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Esplanade Park

Esplanade Park aka 'Fremantle Esplanade' is on reclaimed land on Marine Terrace (formerly Fitzgerald Terrace) opposite the Esplanade Hotel. It is to be distinguished from Fremantle Park and Fremantle Oval (on Parry St). It was established in the earliest years of the twentieth century, with the first Norfolk pines planted 1908.

Fremantle City Library Local History Collection c. 1905 photo no. 577A. Fremantle Esplanade was formed from seven and a half acres of land reclaimed from South Bay. Sand was trucked from the Robb Jetty dunes and spoil from Ellen and East Street cuttings used to fill the area. The Fremantle Municipal Council spent 1000 pounds levelling, manuring and planting couch grass. The band stand rotunda was used by some famous touring brass bands. The picket fence has long since been removed. Note Long Jetty, used as a promenade, in the top right.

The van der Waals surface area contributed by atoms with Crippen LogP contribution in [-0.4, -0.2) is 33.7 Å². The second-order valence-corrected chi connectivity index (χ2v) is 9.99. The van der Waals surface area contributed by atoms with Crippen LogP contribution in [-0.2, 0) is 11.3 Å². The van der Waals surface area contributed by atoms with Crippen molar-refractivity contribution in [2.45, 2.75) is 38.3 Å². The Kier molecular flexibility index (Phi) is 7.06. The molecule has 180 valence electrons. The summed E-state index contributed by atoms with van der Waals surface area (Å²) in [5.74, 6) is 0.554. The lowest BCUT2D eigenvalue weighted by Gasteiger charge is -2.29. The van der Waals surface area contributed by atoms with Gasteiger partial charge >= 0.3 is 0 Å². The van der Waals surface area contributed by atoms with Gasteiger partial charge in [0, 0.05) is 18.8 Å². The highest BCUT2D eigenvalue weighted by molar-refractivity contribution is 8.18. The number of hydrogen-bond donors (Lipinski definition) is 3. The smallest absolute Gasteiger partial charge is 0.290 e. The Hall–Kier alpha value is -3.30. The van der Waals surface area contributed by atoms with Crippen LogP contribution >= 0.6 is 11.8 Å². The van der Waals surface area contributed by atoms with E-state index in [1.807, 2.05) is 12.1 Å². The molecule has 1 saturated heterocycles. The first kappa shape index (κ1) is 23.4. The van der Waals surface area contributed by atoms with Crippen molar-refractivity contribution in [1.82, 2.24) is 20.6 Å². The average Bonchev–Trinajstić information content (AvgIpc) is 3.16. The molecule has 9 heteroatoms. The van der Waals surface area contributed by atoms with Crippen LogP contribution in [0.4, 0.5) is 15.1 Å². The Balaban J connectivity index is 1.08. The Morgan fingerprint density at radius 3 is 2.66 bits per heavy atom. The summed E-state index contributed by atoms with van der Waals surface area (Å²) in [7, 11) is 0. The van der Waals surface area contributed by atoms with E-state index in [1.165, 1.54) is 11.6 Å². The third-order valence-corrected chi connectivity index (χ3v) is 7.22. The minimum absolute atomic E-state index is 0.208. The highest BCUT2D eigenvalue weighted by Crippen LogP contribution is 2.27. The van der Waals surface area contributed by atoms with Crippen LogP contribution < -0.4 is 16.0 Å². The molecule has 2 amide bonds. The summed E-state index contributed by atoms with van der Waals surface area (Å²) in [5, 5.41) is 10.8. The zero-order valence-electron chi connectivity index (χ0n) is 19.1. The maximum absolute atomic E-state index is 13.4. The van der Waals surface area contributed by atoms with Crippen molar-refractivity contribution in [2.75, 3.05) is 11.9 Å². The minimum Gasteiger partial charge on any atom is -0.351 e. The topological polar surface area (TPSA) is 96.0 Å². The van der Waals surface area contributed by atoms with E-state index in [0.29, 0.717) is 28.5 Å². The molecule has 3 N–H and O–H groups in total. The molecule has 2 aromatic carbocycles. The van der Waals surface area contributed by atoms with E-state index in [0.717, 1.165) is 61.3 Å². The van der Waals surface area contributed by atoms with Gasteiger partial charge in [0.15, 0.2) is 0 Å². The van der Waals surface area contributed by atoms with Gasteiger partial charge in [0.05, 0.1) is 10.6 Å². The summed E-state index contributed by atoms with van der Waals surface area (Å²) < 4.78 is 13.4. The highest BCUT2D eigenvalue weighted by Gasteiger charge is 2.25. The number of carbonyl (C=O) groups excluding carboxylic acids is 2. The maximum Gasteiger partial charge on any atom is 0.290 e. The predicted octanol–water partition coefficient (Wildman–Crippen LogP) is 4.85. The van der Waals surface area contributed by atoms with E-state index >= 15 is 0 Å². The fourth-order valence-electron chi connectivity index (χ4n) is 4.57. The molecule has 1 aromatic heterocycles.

Fremantle City Library Local History Collection 1912 photo no. 1230A. The bandstand was built in 1906 after a competition organised by Council to beautify the Esplanade was won by an architect Mr J McNeece who was awarded 209 pounds and fifteen shillings. The opening took place on the 3rd or 4th of April 1906. The Esplanade Hotel is in the centre background with Daniel Scott's warehouses (c1850) next to it. They were used to house convicts before the Prison was built. On the corner of Marine Terrace and Essex Street is the Manning flat roofed house, built before 1880 and demolished April 1985. In front of the Hotel is the Hector McDonald drinking fountain, erected c1907 by public subscription to the memory of "Fighting Mac" who died in 1903.

Photo 1906 courtesy Fremantle City Library Local History Collection image no. 698: Strolling crowds at the Esplanade Reserve with the bandstand in the background. The Esplanade, approximately six acres, was reclaimed from the sea 1902/1903 and vested in the Fremantle Municipal Council in 1904.

References and Links

David Hutchison's Walk 3: The Esplanade and Boat Harbours, Fremantle Walks.

Wikipedia page

Garry Gillard | New: 21 July, 2015 | Now: 4 September, 2020